The Louisiana Research Collection (LaRC) supports the teaching, research, and community-building missions of Tulane University by collecting, preserving, and making easily accessible library and archival resources relating to the study of Louisiana.
It is with singular pleasure that I address you as Chief Justice of the Supreme Court of the United States, for which office your commission is here enclosed.
Penn’s thank-you note to Charles II, August 13, 1683, thanking him for “Pennsilvania.
The text of the telegram reads, "“Evacuation of Fort Sumter will be demanded today – if refused hostilities will commence tonight.”
On May 3, 1889, Mrs. L. Dolhonde presented to the Charles T. Howard Memorial Library a letter written by Thomas Jefferson to M. duPlantier of New Orleans. That single-page letter marked the beginning of what is now the Louisiana Research Collection.
Four days before his assassination, President Lincoln approved this petition to release Louisianian John Gauche from a prisoner of war camp.
Toole was awarded the Pulitzer prize seventeen years after his death.
This Carnival costume design was for the Krewe of Proteus. The theme that year was “Legends of the Middle Ages.”
LaRC preserves extensive holdings documenting Louisiana's food and food industry.
Did you know that the Louisiana Research Collection (LaRC) preserves the papers of Jefferson Davis, Robert E. Lee’s Gettysburg letters, George Washington’s letter appointing John Jay as first Chief Justice of the United State Supreme Court, and William C.C. Claiborne’s commission as first territorial governor of Louisiana?
Learn about these and more LaRC holdings by visiting the online exhibit “The Treasures of Tulane: Rarities and Wonders from the Louisiana Research Collection.”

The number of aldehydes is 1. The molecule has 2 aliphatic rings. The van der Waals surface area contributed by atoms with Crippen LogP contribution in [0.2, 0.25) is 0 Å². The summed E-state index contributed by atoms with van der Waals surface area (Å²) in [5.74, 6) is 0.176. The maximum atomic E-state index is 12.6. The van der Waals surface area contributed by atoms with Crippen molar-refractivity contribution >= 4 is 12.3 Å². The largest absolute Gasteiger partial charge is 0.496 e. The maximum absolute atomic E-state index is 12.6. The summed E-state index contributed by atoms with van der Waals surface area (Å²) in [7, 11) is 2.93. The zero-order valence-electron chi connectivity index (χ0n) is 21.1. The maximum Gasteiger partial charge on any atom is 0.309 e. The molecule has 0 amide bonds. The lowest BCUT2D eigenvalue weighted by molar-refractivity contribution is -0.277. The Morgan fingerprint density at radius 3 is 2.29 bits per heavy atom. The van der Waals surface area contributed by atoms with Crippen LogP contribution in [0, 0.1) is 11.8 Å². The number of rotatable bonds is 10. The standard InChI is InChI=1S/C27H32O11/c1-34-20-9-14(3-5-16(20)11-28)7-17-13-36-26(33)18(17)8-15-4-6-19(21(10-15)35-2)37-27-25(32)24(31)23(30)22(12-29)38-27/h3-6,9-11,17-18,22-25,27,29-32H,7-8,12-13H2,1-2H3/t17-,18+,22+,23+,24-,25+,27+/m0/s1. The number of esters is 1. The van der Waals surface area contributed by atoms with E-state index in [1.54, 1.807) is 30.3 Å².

On May 3, 1889, Mrs. L. Dolhonde presented to the Charles T. Howard Memorial Library a letter from Thomas Jefferson. In the more than 125 years since that initial donation, the Louisiana Research Collection has grown to encompass almost four linear miles of archival documents, books, maps, and other resources central to the study of our state. We hope this exhibit will introduce viewers to the depth of our holdings while revealing some possibly surprising international cultural treasures.
Our exhibit begins with Colonial documents from William Penn, George Washington, Thomas Jefferson, and others. We then highlight our renowned Civil War collection, followed by Louisiana arts and literature featuring materials from Mark Twain, John Kennedy Toole, and William Faulkner. The exhibit then moves on to showcase original designs from LaRC’s celebrated Carnival Collection, followed by women and gender, religion, and finally Louisiana’s rich vivid political heritage.
The Louisiana Research Collection depends on financial donations to help fund special services or purchase acquisitions it could not otherwise afford. You may make a donation by credit card online or by sending it to the Head of the Louisiana Research Collection.